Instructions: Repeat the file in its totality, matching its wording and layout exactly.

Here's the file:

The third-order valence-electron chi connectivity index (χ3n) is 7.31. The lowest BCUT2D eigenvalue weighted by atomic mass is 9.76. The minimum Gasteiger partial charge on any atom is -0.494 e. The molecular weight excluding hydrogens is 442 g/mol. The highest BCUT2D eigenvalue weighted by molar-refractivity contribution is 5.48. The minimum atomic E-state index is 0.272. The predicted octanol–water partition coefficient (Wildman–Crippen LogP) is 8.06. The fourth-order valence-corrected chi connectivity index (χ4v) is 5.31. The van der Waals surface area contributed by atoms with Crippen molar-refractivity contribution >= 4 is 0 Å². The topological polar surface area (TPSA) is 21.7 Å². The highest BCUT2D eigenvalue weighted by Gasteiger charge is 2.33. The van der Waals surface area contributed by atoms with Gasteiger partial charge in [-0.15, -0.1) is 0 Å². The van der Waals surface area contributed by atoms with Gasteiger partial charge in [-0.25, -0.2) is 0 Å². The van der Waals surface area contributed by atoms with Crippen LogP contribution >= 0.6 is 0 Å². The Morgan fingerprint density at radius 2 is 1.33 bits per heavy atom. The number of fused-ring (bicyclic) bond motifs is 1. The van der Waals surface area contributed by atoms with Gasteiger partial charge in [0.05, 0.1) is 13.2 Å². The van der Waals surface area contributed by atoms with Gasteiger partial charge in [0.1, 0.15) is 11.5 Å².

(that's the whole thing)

The third-order valence-electron chi connectivity index (χ3n) is 7.31. The lowest BCUT2D eigenvalue weighted by atomic mass is 9.76. The minimum Gasteiger partial charge on any atom is -0.494 e. The molecular weight excluding hydrogens is 442 g/mol. The highest BCUT2D eigenvalue weighted by molar-refractivity contribution is 5.48. The minimum atomic E-state index is 0.272. The predicted octanol–water partition coefficient (Wildman–Crippen LogP) is 8.06. The fourth-order valence-corrected chi connectivity index (χ4v) is 5.31. The van der Waals surface area contributed by atoms with Crippen molar-refractivity contribution >= 4 is 0 Å². The topological polar surface area (TPSA) is 21.7 Å². The highest BCUT2D eigenvalue weighted by Gasteiger charge is 2.33. The van der Waals surface area contributed by atoms with Gasteiger partial charge in [-0.15, -0.1) is 0 Å². The van der Waals surface area contributed by atoms with Gasteiger partial charge in [-0.25, -0.2) is 0 Å². The van der Waals surface area contributed by atoms with Crippen LogP contribution >= 0.6 is 0 Å². The Morgan fingerprint density at radius 2 is 1.33 bits per heavy atom. The number of fused-ring (bicyclic) bond motifs is 1. The van der Waals surface area contributed by atoms with Gasteiger partial charge in [0.05, 0.1) is 13.2 Å². The van der Waals surface area contributed by atoms with Gasteiger partial charge in [0.1, 0.15) is 11.5 Å².